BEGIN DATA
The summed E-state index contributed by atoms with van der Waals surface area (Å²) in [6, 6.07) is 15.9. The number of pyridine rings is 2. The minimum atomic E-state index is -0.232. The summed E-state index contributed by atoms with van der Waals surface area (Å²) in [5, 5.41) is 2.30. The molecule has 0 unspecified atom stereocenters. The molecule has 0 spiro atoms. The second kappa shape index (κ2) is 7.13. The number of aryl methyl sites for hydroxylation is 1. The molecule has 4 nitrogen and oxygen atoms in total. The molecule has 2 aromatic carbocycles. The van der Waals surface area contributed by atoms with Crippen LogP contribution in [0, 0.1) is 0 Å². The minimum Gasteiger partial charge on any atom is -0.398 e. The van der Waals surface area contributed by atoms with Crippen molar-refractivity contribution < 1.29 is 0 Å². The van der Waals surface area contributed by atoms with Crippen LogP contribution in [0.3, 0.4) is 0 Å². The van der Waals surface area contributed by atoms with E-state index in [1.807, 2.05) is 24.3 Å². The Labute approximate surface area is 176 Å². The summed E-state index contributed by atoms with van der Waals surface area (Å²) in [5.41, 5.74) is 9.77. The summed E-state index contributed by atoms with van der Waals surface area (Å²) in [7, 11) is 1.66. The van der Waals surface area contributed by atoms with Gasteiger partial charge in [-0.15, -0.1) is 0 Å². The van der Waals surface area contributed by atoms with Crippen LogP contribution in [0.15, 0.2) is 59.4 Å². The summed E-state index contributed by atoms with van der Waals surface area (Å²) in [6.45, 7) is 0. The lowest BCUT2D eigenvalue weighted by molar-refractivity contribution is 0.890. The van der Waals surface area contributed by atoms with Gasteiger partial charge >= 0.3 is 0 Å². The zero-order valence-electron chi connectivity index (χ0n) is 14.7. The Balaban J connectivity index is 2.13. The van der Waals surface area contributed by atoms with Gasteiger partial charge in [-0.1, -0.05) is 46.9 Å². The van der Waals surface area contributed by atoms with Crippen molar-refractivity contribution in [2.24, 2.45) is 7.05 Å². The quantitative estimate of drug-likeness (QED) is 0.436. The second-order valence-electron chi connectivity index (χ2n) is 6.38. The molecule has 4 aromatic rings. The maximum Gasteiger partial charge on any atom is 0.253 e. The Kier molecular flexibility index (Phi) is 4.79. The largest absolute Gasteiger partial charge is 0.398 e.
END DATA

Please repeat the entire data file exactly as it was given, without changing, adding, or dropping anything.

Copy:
The summed E-state index contributed by atoms with van der Waals surface area (Å²) in [6, 6.07) is 15.9. The number of pyridine rings is 2. The minimum atomic E-state index is -0.232. The summed E-state index contributed by atoms with van der Waals surface area (Å²) in [5, 5.41) is 2.30. The molecule has 0 unspecified atom stereocenters. The molecule has 0 spiro atoms. The second kappa shape index (κ2) is 7.13. The number of aryl methyl sites for hydroxylation is 1. The molecule has 4 nitrogen and oxygen atoms in total. The molecule has 2 aromatic carbocycles. The van der Waals surface area contributed by atoms with Crippen LogP contribution in [0, 0.1) is 0 Å². The minimum Gasteiger partial charge on any atom is -0.398 e. The van der Waals surface area contributed by atoms with Crippen molar-refractivity contribution < 1.29 is 0 Å². The van der Waals surface area contributed by atoms with Crippen LogP contribution in [0.3, 0.4) is 0 Å². The van der Waals surface area contributed by atoms with E-state index in [1.807, 2.05) is 24.3 Å². The Labute approximate surface area is 176 Å². The summed E-state index contributed by atoms with van der Waals surface area (Å²) in [5.41, 5.74) is 9.77. The summed E-state index contributed by atoms with van der Waals surface area (Å²) in [7, 11) is 1.66. The van der Waals surface area contributed by atoms with Gasteiger partial charge in [-0.15, -0.1) is 0 Å². The van der Waals surface area contributed by atoms with Crippen LogP contribution in [0.15, 0.2) is 59.4 Å². The summed E-state index contributed by atoms with van der Waals surface area (Å²) in [6.45, 7) is 0. The lowest BCUT2D eigenvalue weighted by molar-refractivity contribution is 0.890. The van der Waals surface area contributed by atoms with Gasteiger partial charge >= 0.3 is 0 Å². The zero-order valence-electron chi connectivity index (χ0n) is 14.7. The Balaban J connectivity index is 2.13. The van der Waals surface area contributed by atoms with Gasteiger partial charge in [-0.1, -0.05) is 46.9 Å². The van der Waals surface area contributed by atoms with Crippen molar-refractivity contribution in [2.24, 2.45) is 7.05 Å². The quantitative estimate of drug-likeness (QED) is 0.436. The second-order valence-electron chi connectivity index (χ2n) is 6.38. The molecule has 4 aromatic rings. The maximum Gasteiger partial charge on any atom is 0.253 e. The Kier molecular flexibility index (Phi) is 4.79. The largest absolute Gasteiger partial charge is 0.398 e.